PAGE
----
Thursday, January 27, 2005

More on Social Security

Derborah White put together a tight summary of the Social Security system.
Here is a partial result.

Fact – Social Security is entirely solvent and will pay full benefits at least through 2042. The nonpartisan Congressional Budget Office projects that Social Security can pay all benefits through 2052 with no changes whatsoever.

Fact – Today, the Social Security trust fund has accumulated a surplus of more than $1.5 trillion. That occurred because the fund collected more in payroll taxes from our paychecks than it paid out in benefit checks.

Fact – 48 million Americans now receive monthly Social Security checks. Of those, 38% are the disabled, and widows and their children. The remainder are retirees. More than 5 million children receive part of their family income from Social Security.

Fact – The current US Social Security program is a model of financial efficiency both for the government and for banks and businesses, in that 99% of all payroll taxes paid into the trust fund are paid out as benefits. Administrative overhead to run the program is only 1% of all monies paid in by us.

Fact – In 2018 at earliest, monthly benefit checks sent out will be higher than the monthly payroll taxes collected by the Social Security trust fund. However, the surplus will keep growing until 2028 because of the interest that the Social Security trust fund earns in US Treasury Bonds.

Fact – If nothing at all is done to “reform” social security, it will still be able to pay 70% of full benefits after 2042, at worst case.

Fact – In 75 years at the earliest, if nothing at all is done to “reform” Social Security, it could run a deficit of up to $3.7 trillion. Not $10 trillion.

Fact – Payroll taxes (called FICA) are now withheld from US workers’ paychecks on the first $87,900 of their annual incomes. That means that if a person earns $300,000 a year, he pays exactly the same FICA as the person who earns $87,900 a year. (This is called a payroll tax cap, because it’s capped at $87,900.)

Fact – If the payroll tax cap was raised to $150,000 per year, there would be no Social Security funding gap for more than 100 years.

Fact – When President Bush states that he will not raise taxes to "reform" Social Security, that means he will not ask the wealthy to pay more because he refuses to raise the payroll tax cap.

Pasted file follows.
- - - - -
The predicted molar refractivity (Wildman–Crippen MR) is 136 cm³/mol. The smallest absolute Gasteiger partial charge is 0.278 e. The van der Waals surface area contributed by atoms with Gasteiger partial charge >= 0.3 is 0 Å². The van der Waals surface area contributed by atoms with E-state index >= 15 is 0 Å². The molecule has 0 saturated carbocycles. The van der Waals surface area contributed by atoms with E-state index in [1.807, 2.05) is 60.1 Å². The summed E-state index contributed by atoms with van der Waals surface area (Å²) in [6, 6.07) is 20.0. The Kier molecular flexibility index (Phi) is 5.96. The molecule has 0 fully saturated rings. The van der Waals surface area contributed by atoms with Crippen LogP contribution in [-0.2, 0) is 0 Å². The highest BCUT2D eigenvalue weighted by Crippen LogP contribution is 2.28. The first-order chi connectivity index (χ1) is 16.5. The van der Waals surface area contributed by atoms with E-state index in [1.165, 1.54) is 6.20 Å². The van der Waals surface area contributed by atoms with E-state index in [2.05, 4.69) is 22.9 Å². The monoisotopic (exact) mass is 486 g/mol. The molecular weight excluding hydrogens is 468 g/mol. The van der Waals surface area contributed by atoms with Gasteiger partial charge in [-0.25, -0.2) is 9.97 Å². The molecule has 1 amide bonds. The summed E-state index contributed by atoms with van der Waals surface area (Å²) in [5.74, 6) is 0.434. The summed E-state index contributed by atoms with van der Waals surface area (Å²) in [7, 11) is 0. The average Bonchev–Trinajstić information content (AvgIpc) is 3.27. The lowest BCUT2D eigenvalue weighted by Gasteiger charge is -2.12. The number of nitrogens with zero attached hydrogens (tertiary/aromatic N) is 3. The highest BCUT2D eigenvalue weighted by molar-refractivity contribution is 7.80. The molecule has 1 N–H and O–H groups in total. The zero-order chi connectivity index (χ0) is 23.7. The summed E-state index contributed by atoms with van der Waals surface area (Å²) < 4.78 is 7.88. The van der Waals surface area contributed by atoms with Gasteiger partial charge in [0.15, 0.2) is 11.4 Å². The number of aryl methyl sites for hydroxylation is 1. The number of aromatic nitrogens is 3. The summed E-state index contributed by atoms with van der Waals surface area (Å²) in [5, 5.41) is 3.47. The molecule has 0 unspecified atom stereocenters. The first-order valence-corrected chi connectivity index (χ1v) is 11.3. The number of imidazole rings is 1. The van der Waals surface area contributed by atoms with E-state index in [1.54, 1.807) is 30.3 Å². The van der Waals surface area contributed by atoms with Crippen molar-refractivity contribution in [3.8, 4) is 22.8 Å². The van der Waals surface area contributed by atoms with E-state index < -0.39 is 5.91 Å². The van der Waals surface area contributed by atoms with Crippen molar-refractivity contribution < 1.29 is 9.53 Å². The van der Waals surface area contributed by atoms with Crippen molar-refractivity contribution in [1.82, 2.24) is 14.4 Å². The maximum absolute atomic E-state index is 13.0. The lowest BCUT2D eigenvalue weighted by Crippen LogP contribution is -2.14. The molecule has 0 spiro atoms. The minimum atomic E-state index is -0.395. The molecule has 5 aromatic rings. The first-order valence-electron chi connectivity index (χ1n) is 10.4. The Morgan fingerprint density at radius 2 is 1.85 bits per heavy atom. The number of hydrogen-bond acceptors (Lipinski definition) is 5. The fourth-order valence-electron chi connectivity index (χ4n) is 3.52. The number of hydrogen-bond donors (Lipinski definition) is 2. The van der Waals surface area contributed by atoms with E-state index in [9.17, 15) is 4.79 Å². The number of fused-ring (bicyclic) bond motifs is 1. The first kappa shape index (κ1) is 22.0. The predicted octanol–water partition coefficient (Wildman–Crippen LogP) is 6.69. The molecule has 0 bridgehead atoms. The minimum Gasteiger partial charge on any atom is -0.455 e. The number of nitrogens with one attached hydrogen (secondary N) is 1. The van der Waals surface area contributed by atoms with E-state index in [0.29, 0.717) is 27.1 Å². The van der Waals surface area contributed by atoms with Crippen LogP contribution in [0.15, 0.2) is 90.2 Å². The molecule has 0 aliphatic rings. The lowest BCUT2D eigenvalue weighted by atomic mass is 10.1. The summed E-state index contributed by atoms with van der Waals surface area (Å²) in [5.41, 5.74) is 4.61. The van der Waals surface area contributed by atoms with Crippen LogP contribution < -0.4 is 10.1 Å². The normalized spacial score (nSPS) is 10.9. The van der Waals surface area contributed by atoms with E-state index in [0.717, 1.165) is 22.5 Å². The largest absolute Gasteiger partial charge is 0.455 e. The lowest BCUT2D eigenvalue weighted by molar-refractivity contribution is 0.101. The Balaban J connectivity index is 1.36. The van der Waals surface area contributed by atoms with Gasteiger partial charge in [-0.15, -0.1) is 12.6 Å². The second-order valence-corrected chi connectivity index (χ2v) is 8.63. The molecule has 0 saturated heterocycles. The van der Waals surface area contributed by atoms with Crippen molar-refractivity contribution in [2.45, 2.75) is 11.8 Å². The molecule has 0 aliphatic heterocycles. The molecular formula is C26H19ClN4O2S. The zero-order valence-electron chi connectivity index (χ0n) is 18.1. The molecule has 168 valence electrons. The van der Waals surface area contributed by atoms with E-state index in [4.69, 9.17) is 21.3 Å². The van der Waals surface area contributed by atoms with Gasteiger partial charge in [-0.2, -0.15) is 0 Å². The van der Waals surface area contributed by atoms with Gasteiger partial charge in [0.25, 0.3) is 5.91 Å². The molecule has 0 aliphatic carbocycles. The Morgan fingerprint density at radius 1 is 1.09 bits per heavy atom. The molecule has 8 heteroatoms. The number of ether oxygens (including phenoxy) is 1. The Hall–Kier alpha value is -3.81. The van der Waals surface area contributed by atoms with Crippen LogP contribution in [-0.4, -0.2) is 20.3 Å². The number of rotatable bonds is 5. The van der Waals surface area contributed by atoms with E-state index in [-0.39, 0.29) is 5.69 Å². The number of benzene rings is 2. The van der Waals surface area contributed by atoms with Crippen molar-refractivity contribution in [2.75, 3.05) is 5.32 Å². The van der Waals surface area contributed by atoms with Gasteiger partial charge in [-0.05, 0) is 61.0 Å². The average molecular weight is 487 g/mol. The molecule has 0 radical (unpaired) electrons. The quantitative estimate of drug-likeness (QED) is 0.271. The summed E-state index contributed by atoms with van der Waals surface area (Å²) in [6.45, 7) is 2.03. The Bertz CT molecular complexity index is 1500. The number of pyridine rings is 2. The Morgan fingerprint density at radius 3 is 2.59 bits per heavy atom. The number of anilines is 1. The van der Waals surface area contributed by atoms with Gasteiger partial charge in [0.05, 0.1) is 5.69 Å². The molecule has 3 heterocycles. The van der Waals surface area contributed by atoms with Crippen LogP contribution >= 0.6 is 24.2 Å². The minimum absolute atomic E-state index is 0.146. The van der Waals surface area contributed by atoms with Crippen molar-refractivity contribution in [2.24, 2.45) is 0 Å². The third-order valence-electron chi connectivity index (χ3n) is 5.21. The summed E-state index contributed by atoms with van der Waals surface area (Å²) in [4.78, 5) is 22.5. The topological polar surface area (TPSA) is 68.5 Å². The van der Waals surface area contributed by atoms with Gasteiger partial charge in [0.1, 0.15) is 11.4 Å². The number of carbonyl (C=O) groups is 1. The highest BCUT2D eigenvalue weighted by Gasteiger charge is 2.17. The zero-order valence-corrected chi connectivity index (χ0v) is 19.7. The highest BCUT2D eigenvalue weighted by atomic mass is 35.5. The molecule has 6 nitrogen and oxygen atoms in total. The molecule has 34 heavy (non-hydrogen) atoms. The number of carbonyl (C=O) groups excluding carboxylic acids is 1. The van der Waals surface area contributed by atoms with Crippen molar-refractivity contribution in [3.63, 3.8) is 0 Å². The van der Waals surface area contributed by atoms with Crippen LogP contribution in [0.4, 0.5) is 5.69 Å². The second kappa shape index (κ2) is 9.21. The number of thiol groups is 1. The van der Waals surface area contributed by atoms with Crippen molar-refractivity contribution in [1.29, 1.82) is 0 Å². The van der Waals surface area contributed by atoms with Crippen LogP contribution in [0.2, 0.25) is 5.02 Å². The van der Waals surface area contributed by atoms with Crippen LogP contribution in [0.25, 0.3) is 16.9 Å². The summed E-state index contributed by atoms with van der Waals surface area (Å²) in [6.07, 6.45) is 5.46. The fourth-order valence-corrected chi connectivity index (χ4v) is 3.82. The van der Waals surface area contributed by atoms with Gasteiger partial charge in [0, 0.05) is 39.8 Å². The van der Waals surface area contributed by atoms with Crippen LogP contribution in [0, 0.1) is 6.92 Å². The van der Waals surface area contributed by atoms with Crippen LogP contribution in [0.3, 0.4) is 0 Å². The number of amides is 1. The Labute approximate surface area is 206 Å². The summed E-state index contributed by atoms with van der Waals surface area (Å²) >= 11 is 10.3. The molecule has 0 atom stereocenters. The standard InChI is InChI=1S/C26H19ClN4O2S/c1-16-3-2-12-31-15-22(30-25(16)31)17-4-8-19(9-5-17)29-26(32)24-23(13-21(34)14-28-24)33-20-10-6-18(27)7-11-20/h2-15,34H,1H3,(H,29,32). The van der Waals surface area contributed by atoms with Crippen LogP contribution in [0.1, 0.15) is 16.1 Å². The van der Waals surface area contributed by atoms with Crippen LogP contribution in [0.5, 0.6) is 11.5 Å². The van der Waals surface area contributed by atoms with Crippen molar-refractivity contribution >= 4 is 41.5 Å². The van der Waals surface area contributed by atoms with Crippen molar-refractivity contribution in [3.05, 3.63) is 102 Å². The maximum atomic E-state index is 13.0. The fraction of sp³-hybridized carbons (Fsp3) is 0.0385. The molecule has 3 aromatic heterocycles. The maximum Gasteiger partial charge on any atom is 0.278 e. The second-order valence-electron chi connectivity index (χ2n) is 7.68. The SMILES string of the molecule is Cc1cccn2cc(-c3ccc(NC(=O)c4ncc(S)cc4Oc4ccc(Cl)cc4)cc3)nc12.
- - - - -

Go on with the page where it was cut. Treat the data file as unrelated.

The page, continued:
Fact – President Bush proposes that Americans be allowed to invest part of their payroll taxes into private saving accounts that would be invested in stocks. These accounts are like 401(K) accounts. This is called "privatization."

Fact – By diverting payroll taxes away from being paid to the Social Security trust fund, Social Security would no longer be able to pay full benefits. Benefit cuts would range from about 15% to 46%. Many economists project that diverting payroll taxes way from the trust fund will result in the phasing out altogether of Social Security.

Fact – President Bush says the initial cost to American taxpayers for privatizing Social Security will be $2 trillion.

Fact – Privatized accounts will be reduced even more, as much as 20% to 30% by fees charged by investment bankers, trustees and account administrators. This occurred in Great Britain, Chile and other countries that adopted privatization. In both Great Britain and Chile, privatizing Social Security has been judged a failure because retirees’ benefits were greatly decreased.

Most interesting find from this morning's reading is down the page of Josh Marshall's Talking Points memo...

According to a July 28th, 2000 article in USA Today, back in 1978 when President Bush was running for congress in Texas, "he predicted Social Security would go broke in 10 years and said the system should give people 'the chance to invest money the way they feel' is best."

1978 is in the pre-nexis era. So it's difficult to find coverage from the time if you're not on the scene. But presumably there are some local papers accessible on microfilm down in Texas that would shed more light on George W.: The Early Phase-Out Years.

There's also a link to a five-year-old article in The Texas Observer which makes interesting reading.

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